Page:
Heat Wave in Western U.S. Sets Records as Another Roasts the East

A heat wave that broke records in Palm Springs, Calif., and in Las Vegas over the weekend was spreading on Monday to bake much of the Western United States. Forecasters said the extreme heat would probably persist for several more days at least.

The temperature in Palm Springs reached 124 degrees on Friday, the highest ever recorded there. Las Vegas also broke a heat record when the temperature there climbed to 120 degrees on Sunday. Records were also broken in Oregon and in other parts of California.

The federal forecast map for the West glowed bright red on Monday in the southern parts of Arizona, Nevada and California, signifying daily temperatures that were expected to rise above 110 degrees. And with a high-pressure system still lumbering over the Southwest, the sweltering conditions were expected to last through the workweek, according to the National Weather Service, with temperatures that could run 15 to 30 degrees above average.

Many residents of Palm Springs and Las Vegas are used to searing heat in the summertime. At the Demuth Community Center in Palm Springs, where people can find water, snacks and air-conditioning, the number of visitors has not increased noticeably since last week, said Janice Lopez, the supervisor at the center.

“The only thing that we did do was open on Sunday, since we’re kind of in a heat wave, constantly being over 120 degrees,” she said, noting that the center was usually closed on weekends.

The heat wave is forecast to expand from California and Oregon north to Washington and east over the Great Basin and Arizona on Tuesday and Wednesday.

Soaring temperatures will continue to pose a danger to people who are vulnerable or who lack access to cool shelter and electricity, according to Bryan Jackson, a meteorologist with the service’s Weather Prediction Center in College Park, Md.

“But the heat is high enough out West that it is really not just the vulnerable population,” he said. “It’s dangerous to everyone.”

As humans continue adding greenhouse gases to the atmosphere by burning fossil fuels, experts say, record-breaking heat will become even more common, as will extreme weather events like droughts, wildfires and floods.

Globally, 2023 was the warmest year ever recorded, and the planet has set new monthly records for heat in each of the past 12 months.

In the inland regions of California, millions of residents are waiting for relief as an unusually long heat wave has kept temperatures well above 100 degrees for the past week. Redding, in the north part of the state, reached 119 degrees on Saturday, setting a new high temperature mark for any date in recorded history.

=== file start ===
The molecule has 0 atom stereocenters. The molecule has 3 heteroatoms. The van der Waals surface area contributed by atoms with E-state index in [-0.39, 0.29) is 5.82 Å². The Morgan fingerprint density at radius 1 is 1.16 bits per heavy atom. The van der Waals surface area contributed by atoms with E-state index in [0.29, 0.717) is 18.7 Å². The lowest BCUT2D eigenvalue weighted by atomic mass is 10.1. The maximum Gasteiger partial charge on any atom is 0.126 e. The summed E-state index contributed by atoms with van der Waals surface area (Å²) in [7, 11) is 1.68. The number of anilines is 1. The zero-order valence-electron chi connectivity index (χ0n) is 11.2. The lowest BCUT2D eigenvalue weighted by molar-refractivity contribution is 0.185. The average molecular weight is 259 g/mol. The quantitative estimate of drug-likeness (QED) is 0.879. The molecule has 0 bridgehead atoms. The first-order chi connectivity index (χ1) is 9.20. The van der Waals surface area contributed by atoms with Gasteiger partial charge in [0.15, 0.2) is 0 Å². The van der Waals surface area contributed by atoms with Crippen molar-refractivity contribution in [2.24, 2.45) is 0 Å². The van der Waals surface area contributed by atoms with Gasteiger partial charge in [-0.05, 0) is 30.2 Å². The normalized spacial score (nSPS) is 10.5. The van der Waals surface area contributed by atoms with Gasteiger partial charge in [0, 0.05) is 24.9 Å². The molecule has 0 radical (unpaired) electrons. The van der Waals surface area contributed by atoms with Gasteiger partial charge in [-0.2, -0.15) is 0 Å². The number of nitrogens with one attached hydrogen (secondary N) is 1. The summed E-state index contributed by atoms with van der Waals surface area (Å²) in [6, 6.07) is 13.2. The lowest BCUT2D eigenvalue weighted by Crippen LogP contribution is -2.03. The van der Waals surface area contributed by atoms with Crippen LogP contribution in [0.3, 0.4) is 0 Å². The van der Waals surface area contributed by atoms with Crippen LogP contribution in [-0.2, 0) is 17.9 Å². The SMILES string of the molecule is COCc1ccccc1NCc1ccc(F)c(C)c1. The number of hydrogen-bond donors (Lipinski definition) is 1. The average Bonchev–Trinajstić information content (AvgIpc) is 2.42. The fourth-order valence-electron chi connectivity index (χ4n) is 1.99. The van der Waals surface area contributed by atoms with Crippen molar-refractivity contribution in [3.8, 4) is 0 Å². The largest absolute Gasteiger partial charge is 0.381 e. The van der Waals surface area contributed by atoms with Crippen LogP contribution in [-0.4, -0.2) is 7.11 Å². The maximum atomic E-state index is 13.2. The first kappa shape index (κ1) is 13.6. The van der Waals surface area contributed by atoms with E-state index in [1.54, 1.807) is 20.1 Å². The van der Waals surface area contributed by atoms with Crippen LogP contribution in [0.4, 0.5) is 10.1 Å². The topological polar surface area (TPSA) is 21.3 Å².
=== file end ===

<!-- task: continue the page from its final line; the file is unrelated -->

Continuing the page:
In Death Valley, Calif., temperatures reached 127 degrees on Friday, a record for the date, and then 128 degrees on Saturday and 129 degrees on Sunday. A motorcyclist who was visiting Death Valley National Park died from heat exposure on Saturday, and another was treated for severe heat illness.

Officials in Western states also warned that the extreme heat, when coupled with high winds, could propel new wildfires. In the mountains of Santa Barbara County in California, the Lake fire exploded over the weekend and consumed more than 20,000 acres, threatening the former Neverland Ranch that was once owned by Michael Jackson and other properties. In less than three days, it has become the state’s largest wildfire so far this year.

Sweltering conditions were not limited to the West. A separate high-pressure system in the East has broken daily heat records in Raleigh, N.C. and other areas.

The two heat waves — and the space between them — are also affecting the path of Tropical Storm Beryl, which was downgraded this morning from a Category 1 hurricane, though it still delivered damaging winds and rainfall to Texas.

A trough between the high pressure areas is drawing the tropical storm north and through the center of the country, Mr. Jackson said.

In recent years, global warming has been making heat waves hotter, longer and more frequent. Last year was the warmest on record, and global temperatures have continued to break monthly records in many places this year.

As of Monday morning, more than 141 million people across the United States, about four-tenths of the nation’s population, were under extreme heat advisories, watches or warnings, according to the Weather Service.

Yan Zhuang and Judson Jones contributed reporting.



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